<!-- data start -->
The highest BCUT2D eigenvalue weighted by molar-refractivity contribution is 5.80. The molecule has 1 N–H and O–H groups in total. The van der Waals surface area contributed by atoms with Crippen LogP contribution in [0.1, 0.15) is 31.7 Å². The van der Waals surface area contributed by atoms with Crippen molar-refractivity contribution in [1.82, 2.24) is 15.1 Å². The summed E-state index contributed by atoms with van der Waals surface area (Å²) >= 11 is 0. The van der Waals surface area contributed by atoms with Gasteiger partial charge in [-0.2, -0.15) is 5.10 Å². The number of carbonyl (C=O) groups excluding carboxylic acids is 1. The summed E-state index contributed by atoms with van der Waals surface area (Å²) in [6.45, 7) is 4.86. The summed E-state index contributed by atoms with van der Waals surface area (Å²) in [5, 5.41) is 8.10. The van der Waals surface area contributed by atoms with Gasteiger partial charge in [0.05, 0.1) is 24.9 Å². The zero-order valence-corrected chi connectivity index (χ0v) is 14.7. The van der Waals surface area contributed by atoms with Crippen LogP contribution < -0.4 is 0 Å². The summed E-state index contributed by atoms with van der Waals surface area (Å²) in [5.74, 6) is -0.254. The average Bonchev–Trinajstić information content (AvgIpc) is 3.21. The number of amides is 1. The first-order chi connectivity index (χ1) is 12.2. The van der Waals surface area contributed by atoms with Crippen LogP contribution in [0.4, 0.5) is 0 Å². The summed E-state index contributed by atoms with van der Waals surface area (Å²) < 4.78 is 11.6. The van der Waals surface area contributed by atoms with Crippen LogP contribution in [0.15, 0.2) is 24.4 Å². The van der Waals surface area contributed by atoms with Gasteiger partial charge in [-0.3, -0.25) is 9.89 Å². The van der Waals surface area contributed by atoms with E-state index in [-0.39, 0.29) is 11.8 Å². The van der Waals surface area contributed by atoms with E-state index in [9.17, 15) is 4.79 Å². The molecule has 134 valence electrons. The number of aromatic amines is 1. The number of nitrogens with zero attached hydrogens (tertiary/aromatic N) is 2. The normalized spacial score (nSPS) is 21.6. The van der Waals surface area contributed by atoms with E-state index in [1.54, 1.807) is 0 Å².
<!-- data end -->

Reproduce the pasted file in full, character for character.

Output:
The highest BCUT2D eigenvalue weighted by molar-refractivity contribution is 5.80. The molecule has 1 N–H and O–H groups in total. The van der Waals surface area contributed by atoms with Crippen LogP contribution in [0.1, 0.15) is 31.7 Å². The van der Waals surface area contributed by atoms with Crippen molar-refractivity contribution in [1.82, 2.24) is 15.1 Å². The summed E-state index contributed by atoms with van der Waals surface area (Å²) >= 11 is 0. The van der Waals surface area contributed by atoms with Gasteiger partial charge in [-0.2, -0.15) is 5.10 Å². The number of carbonyl (C=O) groups excluding carboxylic acids is 1. The summed E-state index contributed by atoms with van der Waals surface area (Å²) in [6.45, 7) is 4.86. The summed E-state index contributed by atoms with van der Waals surface area (Å²) in [5, 5.41) is 8.10. The van der Waals surface area contributed by atoms with Gasteiger partial charge in [0.05, 0.1) is 24.9 Å². The zero-order valence-corrected chi connectivity index (χ0v) is 14.7. The van der Waals surface area contributed by atoms with Crippen LogP contribution < -0.4 is 0 Å². The summed E-state index contributed by atoms with van der Waals surface area (Å²) in [5.74, 6) is -0.254. The average Bonchev–Trinajstić information content (AvgIpc) is 3.21. The number of amides is 1. The first-order chi connectivity index (χ1) is 12.2. The van der Waals surface area contributed by atoms with Crippen LogP contribution in [0.4, 0.5) is 0 Å². The summed E-state index contributed by atoms with van der Waals surface area (Å²) < 4.78 is 11.6. The van der Waals surface area contributed by atoms with Crippen LogP contribution in [0.15, 0.2) is 24.4 Å². The van der Waals surface area contributed by atoms with Gasteiger partial charge in [-0.3, -0.25) is 9.89 Å². The van der Waals surface area contributed by atoms with E-state index in [-0.39, 0.29) is 11.8 Å². The van der Waals surface area contributed by atoms with E-state index in [9.17, 15) is 4.79 Å². The molecule has 134 valence electrons. The number of aromatic amines is 1. The number of nitrogens with zero attached hydrogens (tertiary/aromatic N) is 2. The normalized spacial score (nSPS) is 21.6. The van der Waals surface area contributed by atoms with E-state index in [1.54, 1.807) is 0 Å².